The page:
The Beauty of Bountiful Baskets
POSTEDFebruary 13, 2015
Contrary to popular belief, I do eat at home for the majority of my meals.
I’ve been trying to eat healthier and with the rising cost of produce I started looking for a way to keep my wallet happy and my fridge full. Through my research I came across a national non-profit food co-op organization, Bountiful Baskets, that happened to have several local branches near UTD.
To get a basket, you have to buy one through the Bountiful Baskets website Monday of the week you want one. There’re two basic choices, a convention basket for $15 or an organic basket for $25. According to the organization, you’ll save an average of $35 per basket compared to in-store prices.
There are also add-ons like 20 pounds of oranges or 30 potatoes, so if you have a use for them go ahead and throw that in your check-out cart too. They then pool the money to buy produce in bulk and on the weekend (specific day and time depends on your pick-up location) you get your share of the haul, typically consisting of at least 6 vegetables and 6 fruits.
So far, I’ve loved my baskets. I didn’t really know what to expect as I don’t personally know anyone else who has gotten it before.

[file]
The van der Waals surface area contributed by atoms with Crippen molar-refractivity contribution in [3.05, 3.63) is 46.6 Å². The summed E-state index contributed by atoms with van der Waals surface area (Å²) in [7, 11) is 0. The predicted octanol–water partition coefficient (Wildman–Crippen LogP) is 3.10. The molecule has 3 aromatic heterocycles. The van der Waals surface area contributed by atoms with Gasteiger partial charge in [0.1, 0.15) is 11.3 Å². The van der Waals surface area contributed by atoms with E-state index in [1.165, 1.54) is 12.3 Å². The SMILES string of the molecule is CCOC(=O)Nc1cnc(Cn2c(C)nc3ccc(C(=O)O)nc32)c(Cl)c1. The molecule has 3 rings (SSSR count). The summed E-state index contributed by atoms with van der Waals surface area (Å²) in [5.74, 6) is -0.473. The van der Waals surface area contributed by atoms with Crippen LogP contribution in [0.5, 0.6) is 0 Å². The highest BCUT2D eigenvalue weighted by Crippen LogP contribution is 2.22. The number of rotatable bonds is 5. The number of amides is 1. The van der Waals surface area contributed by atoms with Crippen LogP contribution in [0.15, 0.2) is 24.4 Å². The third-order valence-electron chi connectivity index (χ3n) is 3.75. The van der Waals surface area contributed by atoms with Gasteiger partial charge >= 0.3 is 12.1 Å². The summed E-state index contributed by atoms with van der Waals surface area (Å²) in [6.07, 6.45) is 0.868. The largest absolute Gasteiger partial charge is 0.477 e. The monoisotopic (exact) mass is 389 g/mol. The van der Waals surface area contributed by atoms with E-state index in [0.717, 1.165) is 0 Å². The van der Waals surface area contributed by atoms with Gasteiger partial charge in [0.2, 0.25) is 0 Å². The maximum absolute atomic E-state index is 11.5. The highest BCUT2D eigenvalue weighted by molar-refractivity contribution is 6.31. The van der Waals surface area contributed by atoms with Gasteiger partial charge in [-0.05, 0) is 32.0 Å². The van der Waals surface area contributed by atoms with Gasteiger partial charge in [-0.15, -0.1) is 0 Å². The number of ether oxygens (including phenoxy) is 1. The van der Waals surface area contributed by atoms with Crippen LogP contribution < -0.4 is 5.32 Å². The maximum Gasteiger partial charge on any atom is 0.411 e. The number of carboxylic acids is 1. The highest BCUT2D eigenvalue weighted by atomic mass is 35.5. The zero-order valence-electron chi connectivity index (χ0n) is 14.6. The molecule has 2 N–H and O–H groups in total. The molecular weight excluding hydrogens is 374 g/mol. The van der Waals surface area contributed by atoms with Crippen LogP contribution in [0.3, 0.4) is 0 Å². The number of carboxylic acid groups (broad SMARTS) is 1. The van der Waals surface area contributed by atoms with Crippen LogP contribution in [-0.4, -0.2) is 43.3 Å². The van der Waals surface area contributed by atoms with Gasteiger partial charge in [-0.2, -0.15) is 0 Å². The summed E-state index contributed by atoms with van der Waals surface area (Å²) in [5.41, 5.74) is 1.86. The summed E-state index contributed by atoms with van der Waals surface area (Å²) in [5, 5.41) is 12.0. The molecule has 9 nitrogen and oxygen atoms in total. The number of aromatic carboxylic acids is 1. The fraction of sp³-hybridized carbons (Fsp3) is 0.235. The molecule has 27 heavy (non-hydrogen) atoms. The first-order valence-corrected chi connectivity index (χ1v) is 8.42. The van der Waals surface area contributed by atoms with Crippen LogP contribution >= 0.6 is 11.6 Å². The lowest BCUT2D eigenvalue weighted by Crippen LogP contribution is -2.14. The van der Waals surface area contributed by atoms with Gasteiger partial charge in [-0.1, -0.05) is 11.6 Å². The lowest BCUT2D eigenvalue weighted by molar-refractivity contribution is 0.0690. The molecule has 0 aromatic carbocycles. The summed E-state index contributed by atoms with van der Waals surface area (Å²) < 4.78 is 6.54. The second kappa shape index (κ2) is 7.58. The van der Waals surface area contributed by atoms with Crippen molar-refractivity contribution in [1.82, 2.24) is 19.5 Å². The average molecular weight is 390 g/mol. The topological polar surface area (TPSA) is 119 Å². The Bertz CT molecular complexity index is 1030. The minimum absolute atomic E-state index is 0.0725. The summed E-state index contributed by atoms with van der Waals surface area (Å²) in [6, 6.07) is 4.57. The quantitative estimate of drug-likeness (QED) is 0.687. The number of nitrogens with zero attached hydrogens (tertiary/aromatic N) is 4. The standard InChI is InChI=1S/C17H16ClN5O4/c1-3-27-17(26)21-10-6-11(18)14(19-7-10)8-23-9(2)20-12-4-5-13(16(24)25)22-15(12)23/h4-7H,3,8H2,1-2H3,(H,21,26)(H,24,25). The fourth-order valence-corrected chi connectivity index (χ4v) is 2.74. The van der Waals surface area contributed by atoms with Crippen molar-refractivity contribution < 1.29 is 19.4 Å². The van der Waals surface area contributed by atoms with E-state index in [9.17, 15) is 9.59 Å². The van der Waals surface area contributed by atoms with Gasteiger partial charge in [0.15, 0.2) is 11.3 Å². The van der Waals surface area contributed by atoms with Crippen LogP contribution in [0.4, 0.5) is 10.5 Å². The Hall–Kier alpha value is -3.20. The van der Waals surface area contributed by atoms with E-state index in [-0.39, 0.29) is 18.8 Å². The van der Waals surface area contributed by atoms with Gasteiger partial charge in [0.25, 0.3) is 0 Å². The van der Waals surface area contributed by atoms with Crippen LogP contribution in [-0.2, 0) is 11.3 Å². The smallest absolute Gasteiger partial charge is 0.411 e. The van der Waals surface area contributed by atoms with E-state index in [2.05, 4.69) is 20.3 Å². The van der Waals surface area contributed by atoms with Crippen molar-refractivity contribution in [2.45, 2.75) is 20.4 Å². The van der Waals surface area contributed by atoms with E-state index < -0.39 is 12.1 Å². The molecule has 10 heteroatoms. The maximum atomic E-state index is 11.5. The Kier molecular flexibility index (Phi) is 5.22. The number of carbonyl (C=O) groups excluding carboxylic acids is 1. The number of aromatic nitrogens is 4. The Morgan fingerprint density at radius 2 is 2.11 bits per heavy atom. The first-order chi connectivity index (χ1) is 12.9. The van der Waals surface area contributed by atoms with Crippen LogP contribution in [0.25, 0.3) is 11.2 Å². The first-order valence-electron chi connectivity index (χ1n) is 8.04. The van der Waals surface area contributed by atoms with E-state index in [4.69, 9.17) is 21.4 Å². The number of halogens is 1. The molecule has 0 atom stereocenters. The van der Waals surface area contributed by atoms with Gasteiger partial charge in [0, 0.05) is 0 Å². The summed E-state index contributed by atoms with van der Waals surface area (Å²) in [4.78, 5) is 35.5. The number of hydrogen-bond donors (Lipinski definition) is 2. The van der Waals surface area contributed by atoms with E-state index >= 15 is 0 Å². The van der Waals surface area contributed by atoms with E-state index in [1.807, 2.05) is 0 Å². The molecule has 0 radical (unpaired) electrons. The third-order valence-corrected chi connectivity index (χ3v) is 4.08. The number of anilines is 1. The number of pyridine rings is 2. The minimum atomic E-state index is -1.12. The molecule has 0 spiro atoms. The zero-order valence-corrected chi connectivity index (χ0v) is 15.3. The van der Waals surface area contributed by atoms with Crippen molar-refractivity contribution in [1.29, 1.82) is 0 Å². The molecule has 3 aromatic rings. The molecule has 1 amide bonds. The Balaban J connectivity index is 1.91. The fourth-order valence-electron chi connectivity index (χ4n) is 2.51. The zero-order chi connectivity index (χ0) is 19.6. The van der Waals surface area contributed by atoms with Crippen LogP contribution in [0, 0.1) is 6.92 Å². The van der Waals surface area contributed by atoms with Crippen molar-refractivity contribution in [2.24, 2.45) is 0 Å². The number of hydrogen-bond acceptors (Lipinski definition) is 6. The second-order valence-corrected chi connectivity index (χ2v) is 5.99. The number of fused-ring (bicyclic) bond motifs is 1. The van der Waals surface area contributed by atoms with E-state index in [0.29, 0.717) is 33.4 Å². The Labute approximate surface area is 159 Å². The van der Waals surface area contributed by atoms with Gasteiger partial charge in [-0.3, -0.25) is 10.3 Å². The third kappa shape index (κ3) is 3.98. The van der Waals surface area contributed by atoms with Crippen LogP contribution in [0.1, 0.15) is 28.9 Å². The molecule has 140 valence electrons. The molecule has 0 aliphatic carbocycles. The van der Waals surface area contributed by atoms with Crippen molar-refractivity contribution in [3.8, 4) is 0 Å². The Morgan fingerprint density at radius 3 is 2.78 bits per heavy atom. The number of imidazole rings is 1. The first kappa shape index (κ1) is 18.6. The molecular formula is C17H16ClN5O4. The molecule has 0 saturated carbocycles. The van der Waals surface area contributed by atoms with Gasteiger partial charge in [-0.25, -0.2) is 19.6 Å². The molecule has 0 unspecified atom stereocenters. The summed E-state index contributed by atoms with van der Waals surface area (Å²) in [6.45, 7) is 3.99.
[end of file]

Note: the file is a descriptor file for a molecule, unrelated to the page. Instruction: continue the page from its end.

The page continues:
While I can’t testify to the accuracy of their $35 savings claim, I do know it has saved me a good amount of money that I can now put towards other expenses. I’m not only eating healthier but it’s also forcing me to get creative with my cooking as you don’t know ahead of time what will be in your basket.
My first one contained blood oranges, apples, grapefruit, a coconut, potatoes, lettuce, cauliflower, zucchini, and radishes. All were fresh, and there were multiple of most so it was easy to mainly eat off of the supply during the week with minimal grocery store additions.
The downsides are few, but should be kept in mind when considering whether to buy one.
First off, the pick up times are early. Painfully early.
I got mine at a Plano location based in the parking lot of an elementary school, and had to pick it up between 7 and 8 a.m. on Saturday. Ouch.
If you miss that window, there are no refunds and your basket will be donated to a homeless shelter.
Next, if you don’t eat a lot or cook a lot, this may not be for you. Living alone I don’t have roommates to help me finish leftovers off so there are still some lingering items a week or two later. Personally I know I can’t use enough produce to justify one every week, so I’ve started ordering every 2 weeks to minimize the waste. Judging by the amount of mini-vans in the pickup lot, the main buyers seem to be families with multiple mouths to feed who are buying baskets plus 15 pounds of apples to do so.
If you’re looking for a cheap way to improve your eating habits, I would definitely check it out.
The worst thing that could happen is you try fruits and veggies you normally wouldn’t touch, so head on over to bountifulbaskets.org to get your first basket and let me know via the comments what you think! I hope to see some of y’all in line with me bright and early on Saturdays.